By reviewing your credit report, you can:
Even small mistakes on your credit report could negatively impact your credit score and your ability to apply for a loan. Scrutinize your report to ensure that all the information is correct. Review your name and address, your creditors, current balances, etc. Credit bureaus aren’t infallible and something as simple as an extra numeral on a balance amount could wreak havoc on your credit score. If you see something incorrect, you will have to inform the credit bureau agency in writing. Visit the Federal Trade Commission (FTC) website for details on how to dispute credit report errors.
Catch identity theft
Identity theft and fraud are widespread in our society and you might be a victim and not even know it. According to the 2017 Identity Fraud Study, $16 billion was stolen from 15.4 million U.S. consumers in 2016. The Consumer Sentinel Network, maintained by the Federal Trade Commission (FTC) reported that in 2015 there were 490,220 identity theft complaints.3 These are scary statistics, but being vigilant about checking your credit report can help you spot any problems so you can take care of them quickly.
If while reviewing your report, you notice any unfamiliar Social Security numbers, names, accounts, or addresses you could be a victim of identity theft and you’ll need to take action.
What to do if you think you are a victim of identity theft
Your first step should be to visit IdentityTheft.gov, the Federal Trade Commission’s website designed especially for people to report and recover from identity theft.
The FTC will create a personal recovery plan for you based on your specific information. Part of your plan will be to contact one of the three credit bureaus to place a fraud alert on your file. The credit bureau you contact must tell the other two.
A fraud alert is free and lasts 90 days. If someone tries to open an account in your name, creditors and lenders will see the alert on your file and take additional steps to substantiate identification.
Credit bureau fraud alert contacts:
You’ll also be directed to contact the following:
- The FTC to report the fraudulent activity
- Your bank and creditors
- Any unrecognized companies that are appearing on your credit report
How long does it take to improve a credit score?
The length of time it will take to improve your credit score depends on the factors that have influenced it. If your score is lower due to lack of a credit history, you could possibly raise your score within a few months by opening an installment loan. If you have a less favorable score due to a high credit utilization ratio, your score will change once you lower that ratio by making regular payments and not acquiring any additional debt. Bankruptcies or loans that have been turned over to collection agencies will stay on your credit report for years. In those cases, it may take some time to improve your score.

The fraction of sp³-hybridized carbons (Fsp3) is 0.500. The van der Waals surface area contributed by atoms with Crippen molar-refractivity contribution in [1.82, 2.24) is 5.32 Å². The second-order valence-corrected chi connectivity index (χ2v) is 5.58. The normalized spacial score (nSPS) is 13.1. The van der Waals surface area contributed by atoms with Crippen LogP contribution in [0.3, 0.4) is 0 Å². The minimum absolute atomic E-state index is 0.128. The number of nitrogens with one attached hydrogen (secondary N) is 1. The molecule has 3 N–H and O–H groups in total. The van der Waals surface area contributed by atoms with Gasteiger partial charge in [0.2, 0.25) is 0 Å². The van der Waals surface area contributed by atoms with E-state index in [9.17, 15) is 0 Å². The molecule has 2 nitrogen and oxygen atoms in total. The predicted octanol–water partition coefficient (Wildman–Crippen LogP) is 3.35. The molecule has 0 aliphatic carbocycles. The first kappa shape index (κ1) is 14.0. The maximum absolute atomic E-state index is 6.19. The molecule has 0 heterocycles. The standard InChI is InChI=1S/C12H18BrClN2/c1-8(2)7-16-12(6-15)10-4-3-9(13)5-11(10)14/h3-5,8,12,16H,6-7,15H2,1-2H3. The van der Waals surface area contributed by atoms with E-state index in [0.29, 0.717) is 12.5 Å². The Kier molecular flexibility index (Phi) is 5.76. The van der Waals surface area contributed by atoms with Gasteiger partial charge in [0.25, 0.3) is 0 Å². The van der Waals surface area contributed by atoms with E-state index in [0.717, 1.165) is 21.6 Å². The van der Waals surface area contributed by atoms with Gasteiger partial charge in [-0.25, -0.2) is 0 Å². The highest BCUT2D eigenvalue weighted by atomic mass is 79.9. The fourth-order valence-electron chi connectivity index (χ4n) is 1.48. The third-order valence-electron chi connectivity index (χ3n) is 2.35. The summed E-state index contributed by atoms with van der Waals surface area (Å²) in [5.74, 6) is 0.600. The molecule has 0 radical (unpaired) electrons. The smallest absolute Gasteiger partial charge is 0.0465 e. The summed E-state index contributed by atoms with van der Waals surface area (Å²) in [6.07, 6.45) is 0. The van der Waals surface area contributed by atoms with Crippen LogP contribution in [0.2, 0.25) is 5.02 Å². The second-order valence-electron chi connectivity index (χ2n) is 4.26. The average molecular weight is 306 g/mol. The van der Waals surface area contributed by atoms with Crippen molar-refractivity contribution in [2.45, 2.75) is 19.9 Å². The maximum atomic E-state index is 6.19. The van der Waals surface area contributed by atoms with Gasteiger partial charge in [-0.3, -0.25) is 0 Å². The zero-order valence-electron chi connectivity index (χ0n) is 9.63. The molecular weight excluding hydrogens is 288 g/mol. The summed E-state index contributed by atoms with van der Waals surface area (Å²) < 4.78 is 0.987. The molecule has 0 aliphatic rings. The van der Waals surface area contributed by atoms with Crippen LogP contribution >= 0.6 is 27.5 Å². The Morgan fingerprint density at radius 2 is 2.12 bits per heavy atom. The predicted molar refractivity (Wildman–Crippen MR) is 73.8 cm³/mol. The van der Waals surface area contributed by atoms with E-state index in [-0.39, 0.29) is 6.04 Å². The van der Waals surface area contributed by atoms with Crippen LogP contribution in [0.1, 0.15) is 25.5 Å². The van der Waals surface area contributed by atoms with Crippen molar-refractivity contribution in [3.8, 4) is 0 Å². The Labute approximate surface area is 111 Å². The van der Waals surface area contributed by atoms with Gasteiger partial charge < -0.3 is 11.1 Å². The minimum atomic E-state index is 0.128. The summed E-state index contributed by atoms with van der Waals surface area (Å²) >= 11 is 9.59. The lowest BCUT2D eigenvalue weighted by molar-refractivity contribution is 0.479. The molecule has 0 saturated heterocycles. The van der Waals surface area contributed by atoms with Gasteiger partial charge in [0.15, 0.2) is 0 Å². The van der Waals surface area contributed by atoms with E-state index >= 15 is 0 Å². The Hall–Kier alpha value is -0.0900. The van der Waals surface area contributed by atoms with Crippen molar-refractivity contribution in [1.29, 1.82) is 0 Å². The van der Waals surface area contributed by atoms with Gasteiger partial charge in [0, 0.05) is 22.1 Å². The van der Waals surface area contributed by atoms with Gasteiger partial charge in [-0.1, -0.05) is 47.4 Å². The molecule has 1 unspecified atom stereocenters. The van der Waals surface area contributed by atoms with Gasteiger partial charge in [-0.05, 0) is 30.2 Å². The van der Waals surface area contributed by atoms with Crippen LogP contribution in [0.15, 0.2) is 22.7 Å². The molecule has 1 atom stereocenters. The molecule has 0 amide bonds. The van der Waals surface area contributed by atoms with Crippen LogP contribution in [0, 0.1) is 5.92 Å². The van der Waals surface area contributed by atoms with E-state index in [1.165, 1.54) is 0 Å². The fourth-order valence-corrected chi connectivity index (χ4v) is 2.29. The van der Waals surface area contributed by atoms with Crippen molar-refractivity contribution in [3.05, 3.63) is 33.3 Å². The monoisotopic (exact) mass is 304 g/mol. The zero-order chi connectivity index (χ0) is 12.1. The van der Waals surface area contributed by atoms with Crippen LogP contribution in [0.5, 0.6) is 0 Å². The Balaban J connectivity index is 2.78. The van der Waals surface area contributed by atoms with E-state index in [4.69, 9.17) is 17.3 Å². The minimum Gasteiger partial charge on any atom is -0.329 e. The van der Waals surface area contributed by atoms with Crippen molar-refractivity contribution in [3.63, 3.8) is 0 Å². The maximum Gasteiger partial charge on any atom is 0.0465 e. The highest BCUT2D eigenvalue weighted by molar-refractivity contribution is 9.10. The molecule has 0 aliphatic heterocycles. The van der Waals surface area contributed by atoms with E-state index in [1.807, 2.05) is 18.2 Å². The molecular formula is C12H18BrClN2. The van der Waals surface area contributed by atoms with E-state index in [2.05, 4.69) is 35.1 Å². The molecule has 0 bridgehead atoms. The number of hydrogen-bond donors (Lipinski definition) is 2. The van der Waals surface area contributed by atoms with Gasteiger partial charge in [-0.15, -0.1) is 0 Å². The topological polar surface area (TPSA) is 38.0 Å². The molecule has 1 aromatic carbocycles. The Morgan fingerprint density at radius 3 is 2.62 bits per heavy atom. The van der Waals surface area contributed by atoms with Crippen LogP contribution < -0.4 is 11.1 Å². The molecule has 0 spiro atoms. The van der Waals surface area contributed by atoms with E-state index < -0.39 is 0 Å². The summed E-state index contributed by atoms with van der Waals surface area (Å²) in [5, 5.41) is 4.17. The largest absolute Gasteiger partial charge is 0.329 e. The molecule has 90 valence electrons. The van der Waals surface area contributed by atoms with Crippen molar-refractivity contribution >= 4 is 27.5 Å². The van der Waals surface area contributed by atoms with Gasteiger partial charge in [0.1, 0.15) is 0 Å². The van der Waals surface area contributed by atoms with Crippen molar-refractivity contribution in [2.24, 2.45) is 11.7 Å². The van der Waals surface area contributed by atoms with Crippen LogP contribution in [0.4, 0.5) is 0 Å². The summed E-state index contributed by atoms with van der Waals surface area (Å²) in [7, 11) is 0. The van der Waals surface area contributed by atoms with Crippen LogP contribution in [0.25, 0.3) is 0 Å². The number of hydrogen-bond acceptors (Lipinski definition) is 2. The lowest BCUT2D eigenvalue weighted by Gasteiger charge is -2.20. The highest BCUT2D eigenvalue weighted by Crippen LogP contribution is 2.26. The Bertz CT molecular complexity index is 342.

Rebuilding credit is worth the effort
While it can take years to establish good credit, it unfortunately takes just a few missteps to bring it down. Don’t get discouraged if you are doing all the right things and are still having credit issues. Rebuilding your credit score is not a quick fix. Identify your problem areas, and be diligent about tackling those matters head-on. In time, you’ll be rewarded for managing credit responsibly with a higher credit score. Consider your credit repair journey as a way of developing good financial health habits for life!
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1Jamie Gonzalez and Tamara E. Holmes (January 31, 2017). Credit card debt statistics, CreditCards.com. Retrieved from https://www.creditcards.com/credit-card-news/credit-card-debt-statistics-1276.php#source5
2Equifax (February 7, 2014). Can One Late Payment Affect My Credit Score? Retrieved from https://blog.equifax.com/credit/can-one-late-payment-affect-my-credit-score/
3Identity Theft And Cybercrime, Insurance Information Institute. Retrieved from https://www.iii.org/fact-statistic/identity-theft-and-cybercrime
*This information provided is for information purposes only. It should not be considered legal or financial advice.